Carrie Brownstein performs joke song ‘Somber Grrrl’ for Colbert

28 Oct 2015 | Author: | No comments yet »

Carrie Brownstein never had groupies and once fled from an orgy.

Sleater-Kinney guitarist and Portlandia star Carrie Brownstein released her memoir, Hunger Makes Me A Modern Girl, this week, and Tuesday night she visited Late Show with Stephen Colbert to talk about if she’s “cool” and the difference between performing in a band and doing comedy. There are many sides to Carrie Brownstein, but the most famous two are: the one who shreds onstage with Corin Tucker and Janet Weiss as part of the punk rock band Sleater-Kinney and the one who gets goofy with comedian Fred Armisen on the sketch show “Portlandia.” Now there’s another variation: Brownstein the writer.

But she also hung out backstage for a bit in which she debuted a special new, uh, song called “Somber Grrrl.” (What a way to honor the riot grrrl movement!) “Playing in Sleater-Kinney has been a great opportunity for me,” Bronstein says. “But sometimes I feel like it prevented me from performing the kind of music I personally enjoy. Her memoir delivers on all counts, offering a sharp-eyed tale of a singular time in music and culture… Her voice on the page is as distinctive as her music, packing a similar punch—introspective, complex, both funny and sad, ending with the band’s breakup in 2006 and a particularly painful personal sequence.

Here are some of the memorable takeaways including Brownstein’s side job, her famous friends and that time she witnessed an orgy and felt totally uncomfortable. A strong, engaging pop culture memoir: personal detail, a little dish, and a well-written look at what made the music, and the culture that spawned it, matter.” –Library Journal starred review “Brownstein flips easily from brainy ruminations on nostalgia, fandom, and record labels to trenchant stories about sexism, music journalism, and how a soy allergy—not drugs or alcohol—brought her to her knees on tour… her vivid Sleater-Kinney stories and descriptions of their albums are downright irresistible.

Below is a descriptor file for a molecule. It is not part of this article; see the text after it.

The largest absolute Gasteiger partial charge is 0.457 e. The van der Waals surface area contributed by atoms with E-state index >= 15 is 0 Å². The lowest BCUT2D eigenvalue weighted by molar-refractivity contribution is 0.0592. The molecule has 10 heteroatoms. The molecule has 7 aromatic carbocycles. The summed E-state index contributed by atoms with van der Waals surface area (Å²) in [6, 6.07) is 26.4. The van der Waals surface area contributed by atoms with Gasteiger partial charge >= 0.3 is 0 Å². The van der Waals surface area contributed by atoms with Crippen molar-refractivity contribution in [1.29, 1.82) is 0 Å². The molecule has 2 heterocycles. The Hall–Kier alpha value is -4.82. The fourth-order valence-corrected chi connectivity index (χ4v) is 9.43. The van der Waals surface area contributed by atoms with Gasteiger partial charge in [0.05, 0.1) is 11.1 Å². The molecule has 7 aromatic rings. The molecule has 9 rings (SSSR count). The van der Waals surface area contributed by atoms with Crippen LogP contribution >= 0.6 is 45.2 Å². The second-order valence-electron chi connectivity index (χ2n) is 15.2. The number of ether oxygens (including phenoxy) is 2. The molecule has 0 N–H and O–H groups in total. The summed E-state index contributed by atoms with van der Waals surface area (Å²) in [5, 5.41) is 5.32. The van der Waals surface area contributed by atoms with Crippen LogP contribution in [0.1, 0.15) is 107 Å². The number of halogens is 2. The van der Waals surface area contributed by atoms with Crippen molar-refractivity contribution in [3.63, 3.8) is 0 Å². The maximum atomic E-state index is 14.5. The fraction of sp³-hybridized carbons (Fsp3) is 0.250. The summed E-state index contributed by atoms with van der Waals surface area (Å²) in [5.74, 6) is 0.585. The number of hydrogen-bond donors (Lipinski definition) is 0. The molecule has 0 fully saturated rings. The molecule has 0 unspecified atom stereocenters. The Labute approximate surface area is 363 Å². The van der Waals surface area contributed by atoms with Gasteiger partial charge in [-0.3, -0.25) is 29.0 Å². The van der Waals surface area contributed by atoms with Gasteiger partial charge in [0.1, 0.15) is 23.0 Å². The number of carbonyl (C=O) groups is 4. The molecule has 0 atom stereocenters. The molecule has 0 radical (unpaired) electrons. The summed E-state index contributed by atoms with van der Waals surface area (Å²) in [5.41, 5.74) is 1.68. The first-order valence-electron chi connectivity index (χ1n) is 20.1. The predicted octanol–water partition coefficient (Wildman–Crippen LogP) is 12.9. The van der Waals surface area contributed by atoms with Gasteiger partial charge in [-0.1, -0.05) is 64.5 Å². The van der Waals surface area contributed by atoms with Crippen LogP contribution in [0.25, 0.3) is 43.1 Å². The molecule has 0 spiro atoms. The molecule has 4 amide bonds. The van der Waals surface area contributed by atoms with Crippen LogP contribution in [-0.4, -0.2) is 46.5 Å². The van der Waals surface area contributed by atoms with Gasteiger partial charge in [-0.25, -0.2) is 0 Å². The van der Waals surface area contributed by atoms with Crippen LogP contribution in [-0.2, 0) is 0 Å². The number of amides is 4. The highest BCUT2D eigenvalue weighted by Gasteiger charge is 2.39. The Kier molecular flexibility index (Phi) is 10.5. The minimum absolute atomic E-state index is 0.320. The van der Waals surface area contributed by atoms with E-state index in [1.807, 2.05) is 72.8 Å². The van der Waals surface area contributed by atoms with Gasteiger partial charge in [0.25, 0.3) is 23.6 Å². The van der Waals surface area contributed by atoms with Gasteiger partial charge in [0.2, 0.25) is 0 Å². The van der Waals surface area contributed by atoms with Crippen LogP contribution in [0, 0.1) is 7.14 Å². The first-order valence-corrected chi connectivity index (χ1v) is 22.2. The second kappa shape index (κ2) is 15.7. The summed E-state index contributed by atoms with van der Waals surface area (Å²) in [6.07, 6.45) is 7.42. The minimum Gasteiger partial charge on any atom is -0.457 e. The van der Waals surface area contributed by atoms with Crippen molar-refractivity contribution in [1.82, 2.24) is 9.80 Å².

She likes to make jabs at the “business casual” get-ups she wore when performing with Sleater-Kinney and regales readers with tales of her enduring awkwardness. During shows, the band would ask audience members if they had some floor space where the Sleater-Kinney members could crash on a mattress they nicknamed “P.M.,” which stood for pube magnet. The first time she met people from Matador Records, for example, she acted like a “raincloud freakshow.” Translation: Her attitude was a lot like an angsty standoffishness teenager.

There was one Valentine’s Day party that sounds like a drunken mess that all started with a game of spin the bottle and devolved from there into a make-out fest. The morning after, Brownstein went to visit her friend Miranda July (the artist and filmmaker best known recently for her bizarre and delightful New York Times interview with Rihanna) and couldn’t help but notice that her friend’s neck was covered in hickeys. Brownstein gives D.C. a little shout-out when she writes about getting a visit from her friends Ian Svenonius and James Canty from Washington band the Make-Up while she was touring in Paris. They were hanging out with a bunch of guys and two women, who might have been prostitutes, when things got “Dionysian.” It was a little uncomfortable. “I wanted to come across as insouciant. But that doesn’t change the fact that when she tried to get into a party after performing in Oberlin, Ohio, she was turned away, because the place was too full, “as if there were a legal capacity to which they were adhering and only so many rubbery vegan hot dogs and red Solo cups to go around.” She wasn’t alone, though.

Sleater-Kinney’s opener — a little band called the White Stripes — also got rejected. “I often think back on those two guys who turned us away, wondering if they know they kicked Jack White out of their party — if they saw him later on TV or in a magazine and thought he looked familiar, if he reminded them of the tall guy who stood helplessly on their front lawn and then walked back to an outdated, beat-up van.” So if you happened to be a high schooler in the Olympia School District circa 2000, the rocker may have given you a pop quiz or pressed play on a laserdisc.

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